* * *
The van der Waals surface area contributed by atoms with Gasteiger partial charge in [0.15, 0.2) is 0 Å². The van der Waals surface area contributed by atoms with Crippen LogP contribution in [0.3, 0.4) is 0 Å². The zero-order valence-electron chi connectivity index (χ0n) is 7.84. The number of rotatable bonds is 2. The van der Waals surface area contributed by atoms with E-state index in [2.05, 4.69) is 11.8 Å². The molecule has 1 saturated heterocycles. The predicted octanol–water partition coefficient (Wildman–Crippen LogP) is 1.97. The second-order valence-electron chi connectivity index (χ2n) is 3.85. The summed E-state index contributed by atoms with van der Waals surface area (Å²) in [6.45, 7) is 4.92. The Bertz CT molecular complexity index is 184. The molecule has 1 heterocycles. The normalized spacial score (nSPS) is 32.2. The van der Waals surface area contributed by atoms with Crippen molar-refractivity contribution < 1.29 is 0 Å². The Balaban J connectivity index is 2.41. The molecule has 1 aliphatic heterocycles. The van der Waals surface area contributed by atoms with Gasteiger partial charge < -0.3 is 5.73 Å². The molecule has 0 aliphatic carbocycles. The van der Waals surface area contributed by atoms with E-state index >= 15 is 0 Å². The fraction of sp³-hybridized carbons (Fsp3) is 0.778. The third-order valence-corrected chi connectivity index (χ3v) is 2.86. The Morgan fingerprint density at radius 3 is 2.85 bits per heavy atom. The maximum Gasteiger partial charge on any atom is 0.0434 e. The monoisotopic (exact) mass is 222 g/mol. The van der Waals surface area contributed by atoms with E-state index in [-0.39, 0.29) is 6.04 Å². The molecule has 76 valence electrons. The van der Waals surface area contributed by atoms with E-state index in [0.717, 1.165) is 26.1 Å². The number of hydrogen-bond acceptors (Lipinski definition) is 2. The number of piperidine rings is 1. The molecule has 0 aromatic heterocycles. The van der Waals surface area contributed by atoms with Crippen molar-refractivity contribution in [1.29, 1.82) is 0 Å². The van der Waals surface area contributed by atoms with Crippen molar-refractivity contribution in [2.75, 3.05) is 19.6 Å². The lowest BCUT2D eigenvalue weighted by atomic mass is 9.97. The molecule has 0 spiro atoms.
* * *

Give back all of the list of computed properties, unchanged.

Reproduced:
The van der Waals surface area contributed by atoms with Gasteiger partial charge in [0.15, 0.2) is 0 Å². The van der Waals surface area contributed by atoms with Crippen LogP contribution in [0.3, 0.4) is 0 Å². The zero-order valence-electron chi connectivity index (χ0n) is 7.84. The number of rotatable bonds is 2. The van der Waals surface area contributed by atoms with E-state index in [2.05, 4.69) is 11.8 Å². The molecule has 1 saturated heterocycles. The predicted octanol–water partition coefficient (Wildman–Crippen LogP) is 1.97. The second-order valence-electron chi connectivity index (χ2n) is 3.85. The summed E-state index contributed by atoms with van der Waals surface area (Å²) in [6.45, 7) is 4.92. The Bertz CT molecular complexity index is 184. The molecule has 1 heterocycles. The normalized spacial score (nSPS) is 32.2. The van der Waals surface area contributed by atoms with Crippen molar-refractivity contribution < 1.29 is 0 Å². The Balaban J connectivity index is 2.41. The molecule has 1 aliphatic heterocycles. The van der Waals surface area contributed by atoms with Gasteiger partial charge < -0.3 is 5.73 Å². The molecule has 0 aliphatic carbocycles. The van der Waals surface area contributed by atoms with E-state index >= 15 is 0 Å². The fraction of sp³-hybridized carbons (Fsp3) is 0.778. The third-order valence-corrected chi connectivity index (χ3v) is 2.86. The Morgan fingerprint density at radius 3 is 2.85 bits per heavy atom. The maximum Gasteiger partial charge on any atom is 0.0434 e. The monoisotopic (exact) mass is 222 g/mol. The van der Waals surface area contributed by atoms with E-state index in [-0.39, 0.29) is 6.04 Å². The molecule has 76 valence electrons. The van der Waals surface area contributed by atoms with E-state index in [0.717, 1.165) is 26.1 Å². The number of hydrogen-bond acceptors (Lipinski definition) is 2. The number of piperidine rings is 1. The molecule has 0 aromatic heterocycles. The van der Waals surface area contributed by atoms with Crippen molar-refractivity contribution in [1.29, 1.82) is 0 Å². The van der Waals surface area contributed by atoms with Crippen molar-refractivity contribution in [2.75, 3.05) is 19.6 Å². The lowest BCUT2D eigenvalue weighted by atomic mass is 9.97. The molecule has 0 spiro atoms.